Back helping out in the Hands on Labs again this morning. A long shift from 8.15am – 1pm.
Somehow I missed getting to DEV424 – “High performance, highly scalable applications on the .NET Framework”, but instead I went to VOC208 – “Tech•Ed backstage 2010!”. It was interesting to hear the hurdles that were leapt to roll out the networking infrastructure (particularly wireless access and IPv6) at the conference this year.
At lunchtime I managed to see Carl and Richard and their “64-bit question” swag giveaway. Nice to see the guys in person, and put faces to the voices from the podcasts.
Regarding IPv6… Apparently it wasn’t particularly easy to roll out, and there’s not much on the Internet yet that works with it (eg. not even Windows Update), but on the other hand, they reckon IPv4 addresses are almost all exhausted, so the need for IPv6 to become more widely available is growing.
Good to see Rob made the highlight reel at the closing session! The “locknote” was presented by Miha Kralj. It was another use of fast-paced PowerPoint slides, but again done very effectively. Very thought-provoking.
First thing Thursday I was assisting in the Instructor-led Lab “Microsoft Visual Studio 2010: Office Programmability”. That went well. I ended up having to explain extension methods to a few of the attendees who hadn’t come across them yet. A good reminder that not everyone’s been using all the features of .NET 3.5.
After that I attended the following sessions:
- DEV354 - Shake, Rattle and Roll with Windows Phone 7 (Nick Randolph)
- DEV426 - The Art and Engineering of Supple Enterprise Applications (Nicholas Blumhardt)
- DAT216 - BI for the Microsoft Masses - Top 10 Challenges (Sanjay Soni)
Nick’s talk was good. Windows Phone 7 looks very nice. It was interesting to hear some of the restrictions and limits that need to be take into account to develop for Phone 7.
Nicholas just happens to be the author of AutoFac and also was a member of the MEF team at Microsoft, so he spoke with some experience about inversion of control. I felt it was a little disjointed, and seemed to jump from IoC101 to more advanced concepts a bit too quickly. Even so, I did like Nicholas’s relaxed presentation style. The room was packed too, showing there is demand for 400-level dev talks.
The BI talk wasn’t what I was expecting. It was actually about how Microsoft deployed a BI portal internally.
After the sessions it was time for the two labs that I was instructing/introducing:
- Introduction to Managed Extensibility Framework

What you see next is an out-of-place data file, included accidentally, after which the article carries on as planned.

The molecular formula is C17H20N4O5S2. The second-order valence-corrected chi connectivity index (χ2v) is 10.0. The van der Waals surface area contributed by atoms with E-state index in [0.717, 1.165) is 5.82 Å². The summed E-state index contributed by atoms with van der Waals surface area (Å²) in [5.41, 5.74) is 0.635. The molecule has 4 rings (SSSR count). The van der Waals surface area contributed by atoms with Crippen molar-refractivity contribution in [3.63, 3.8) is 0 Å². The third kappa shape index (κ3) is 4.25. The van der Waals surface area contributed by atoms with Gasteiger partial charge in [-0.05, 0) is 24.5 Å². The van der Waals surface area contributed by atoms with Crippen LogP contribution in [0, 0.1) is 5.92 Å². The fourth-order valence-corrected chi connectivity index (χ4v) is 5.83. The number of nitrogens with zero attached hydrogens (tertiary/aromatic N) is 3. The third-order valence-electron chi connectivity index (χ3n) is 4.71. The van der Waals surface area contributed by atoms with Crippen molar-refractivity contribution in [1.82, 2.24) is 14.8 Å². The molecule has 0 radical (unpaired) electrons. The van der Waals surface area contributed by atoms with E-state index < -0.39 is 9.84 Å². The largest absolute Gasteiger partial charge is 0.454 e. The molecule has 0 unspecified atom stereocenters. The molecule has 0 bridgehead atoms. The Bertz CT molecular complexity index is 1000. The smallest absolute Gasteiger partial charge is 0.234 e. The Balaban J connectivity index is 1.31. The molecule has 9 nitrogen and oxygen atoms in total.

- Introduction to Test Case Management in Microsoft Visual Studio 2010 with Microsoft Test and Lab Manager (MSDN Lab)
They both went well and I really enjoyed running them. I should say special thanks to Mitch Denny and Anthony Borton who gave me some great resources and assistance preparing for the Test Manager talk.
Whilst the general hands-on labs are good, I liked the Instructor-led Labs the most as all the people in the room were there doing the same thing.
A quick visit back to the hotel room allowed Narelle and I to Skype the kids and grandparents. That was fantastic.
Then back to the convention centre for the “House Party”. I was a bit apprehensive as previous conferences when they’ve tried to do their own social night haven’t been that impressive (previous years at the Gold Coast, Movie World or Dreamworld have been the popular choice). But credit to the organisers, I think they managed to pull off a good evening. There were lots of spaces with different activities – food, full-size fussball, lazer skirmish in the underground carpark, comedians and entertainment in the main arena.
Wednesday started off early – that would be the sun rising at some unearthly hour. So much for sleeping in without the kids being around!
I caught these sessions:
- DAT101 - Decisions, Decisions, Decisions (Donald Farmer)
- DAT306 - Scalability Standouts - the biggest in the world, and how they did it (Nicholas Dritsas)
- WEB202 - Ten Things You Need to Know to Succeed with Natural User Interface (August de los Reyes)
I was hoping to see “ARC301 - Philosophy of Software Quality” but the room was packed to overflowing. Disappointing as Joel Pobar is always worth hearing.
Donald’s use of early 1900’s business process manual extracts and images just goes to show that the more things change the more they stay the same. I knew that there use to be people who’s job title was “computer”, but didn’t realise they had pivot tables (or close enough) back then.
Nicholas described some impressive stats for how some customers are using SQL Server and the kind of loads and performance that are possible.
From 3.30 – 7pm I had my first shift helping out in the hands on labs. That went well, though your feet do get tired after standing up for all that time!
So that’s how they build software components!